Human rights and economic freedom advocates on Saturday, November 5, led hundreds of Ghanaians and civil society groups in a street protest, demanding that President Nana Addo Dankwa Akufo-Addo resign from office over his failure to address prevailing economic hardships in the country.
Human rights lawyer and convener of the demonstration, Martin Kpebu who started the campaign for the resignation of President Akufo-Addo sometime before the demonstration day, indicated that the President continues to sit aloof as the fortunes of the nation are being eroded leaving the citizenry hungry and in despair. He, therefore, called on other Ghanaians to support calls for the President to step down.
“Citizens have a duty as stated in Article 41 of the Constitution to ask the President to resign” Mr. Kpebu noted.
Among civil society groups participating in the protest were #FixTheCountry Movement, Arise Ghana, and Economic Fighters League.
The protesters asked the president to resign alongside his vice, Dr. Mahamudu Bowumia, the head of the economic management team.
In a blog post on the Ghanaian current economic situation and President Akufo Addo’s government’s inaptitude to deal with it, the vice president of policy thinktank at IMANI Africa, Bright Simons, noted that the crisis unfolded for many months without the President addressing the nation on measures until he was prompted by a revolt against his finance minister from his own party.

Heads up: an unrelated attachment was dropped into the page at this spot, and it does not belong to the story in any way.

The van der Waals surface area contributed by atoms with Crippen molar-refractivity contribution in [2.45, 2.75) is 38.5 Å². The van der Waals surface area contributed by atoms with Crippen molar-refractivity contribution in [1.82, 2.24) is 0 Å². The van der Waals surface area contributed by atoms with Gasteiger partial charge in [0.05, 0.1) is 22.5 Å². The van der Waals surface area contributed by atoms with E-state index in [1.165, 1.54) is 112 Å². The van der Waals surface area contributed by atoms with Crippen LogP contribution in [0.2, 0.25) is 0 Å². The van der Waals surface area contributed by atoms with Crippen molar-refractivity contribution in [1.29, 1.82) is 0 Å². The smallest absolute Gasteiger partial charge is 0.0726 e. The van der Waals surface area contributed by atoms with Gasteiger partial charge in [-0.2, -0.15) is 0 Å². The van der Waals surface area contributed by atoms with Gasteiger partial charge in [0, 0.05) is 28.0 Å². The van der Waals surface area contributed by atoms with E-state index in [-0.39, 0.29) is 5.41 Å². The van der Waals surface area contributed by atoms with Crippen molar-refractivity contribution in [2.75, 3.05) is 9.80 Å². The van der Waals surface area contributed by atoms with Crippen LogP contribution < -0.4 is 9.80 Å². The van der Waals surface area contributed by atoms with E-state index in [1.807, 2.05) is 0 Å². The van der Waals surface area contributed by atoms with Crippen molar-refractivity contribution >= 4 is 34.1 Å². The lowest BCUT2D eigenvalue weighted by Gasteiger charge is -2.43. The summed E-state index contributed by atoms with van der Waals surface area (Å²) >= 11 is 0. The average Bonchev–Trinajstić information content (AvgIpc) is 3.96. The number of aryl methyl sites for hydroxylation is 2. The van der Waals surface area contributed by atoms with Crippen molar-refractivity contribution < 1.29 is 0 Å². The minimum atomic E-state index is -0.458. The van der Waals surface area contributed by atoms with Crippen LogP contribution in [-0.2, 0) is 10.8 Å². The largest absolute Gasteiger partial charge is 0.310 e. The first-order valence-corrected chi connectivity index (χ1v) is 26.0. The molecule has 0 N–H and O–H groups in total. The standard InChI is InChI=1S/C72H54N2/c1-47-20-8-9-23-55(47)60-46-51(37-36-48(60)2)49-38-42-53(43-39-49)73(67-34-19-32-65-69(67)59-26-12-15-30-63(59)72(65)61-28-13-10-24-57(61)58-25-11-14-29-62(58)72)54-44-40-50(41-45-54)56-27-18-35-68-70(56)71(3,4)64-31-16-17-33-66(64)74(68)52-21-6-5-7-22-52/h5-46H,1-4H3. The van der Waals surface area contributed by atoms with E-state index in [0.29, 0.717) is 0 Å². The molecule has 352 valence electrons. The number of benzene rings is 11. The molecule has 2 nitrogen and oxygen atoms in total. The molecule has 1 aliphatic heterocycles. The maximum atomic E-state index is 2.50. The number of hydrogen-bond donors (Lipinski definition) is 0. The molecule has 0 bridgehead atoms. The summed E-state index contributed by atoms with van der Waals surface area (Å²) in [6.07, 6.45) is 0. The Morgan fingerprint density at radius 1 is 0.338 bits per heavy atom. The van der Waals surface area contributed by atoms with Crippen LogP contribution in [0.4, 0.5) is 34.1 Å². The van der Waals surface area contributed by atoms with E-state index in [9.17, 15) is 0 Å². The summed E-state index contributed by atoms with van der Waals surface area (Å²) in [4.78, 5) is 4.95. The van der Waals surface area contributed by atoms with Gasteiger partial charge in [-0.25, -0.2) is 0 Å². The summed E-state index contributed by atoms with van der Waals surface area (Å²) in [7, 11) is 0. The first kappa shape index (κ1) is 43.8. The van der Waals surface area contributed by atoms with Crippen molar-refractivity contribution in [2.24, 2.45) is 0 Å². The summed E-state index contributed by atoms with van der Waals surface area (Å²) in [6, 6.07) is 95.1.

The policy analyst observed that Ghana, with an inflation figure of 37% (annual average of 32%) and climbing, is currently only behind Zimbabwe and Sudan in terms of absolute inflation numbers.
“The government’s continued spinning around the fact that its missteps and miscalculations have contributed significantly to the crisis makes it difficult to trust it to reverse course on those tendencies exacerbating the crisis. It puts to doubt the quality of any fiscal adjustment program, including the planned IMF one”, he stated.
The Ghanaian Cedi is currently the worst-performing currency in the world, according to www.bloomberg.com of October 17.
Living conditions of Ghanaians have worsened over the past couple of months, due to record-time depreciation of the Cedi against the United States Dollar and other major trading currencies, coupled with an escalating price of fuel, resulting in a hike in daily transportation fares and goods and services.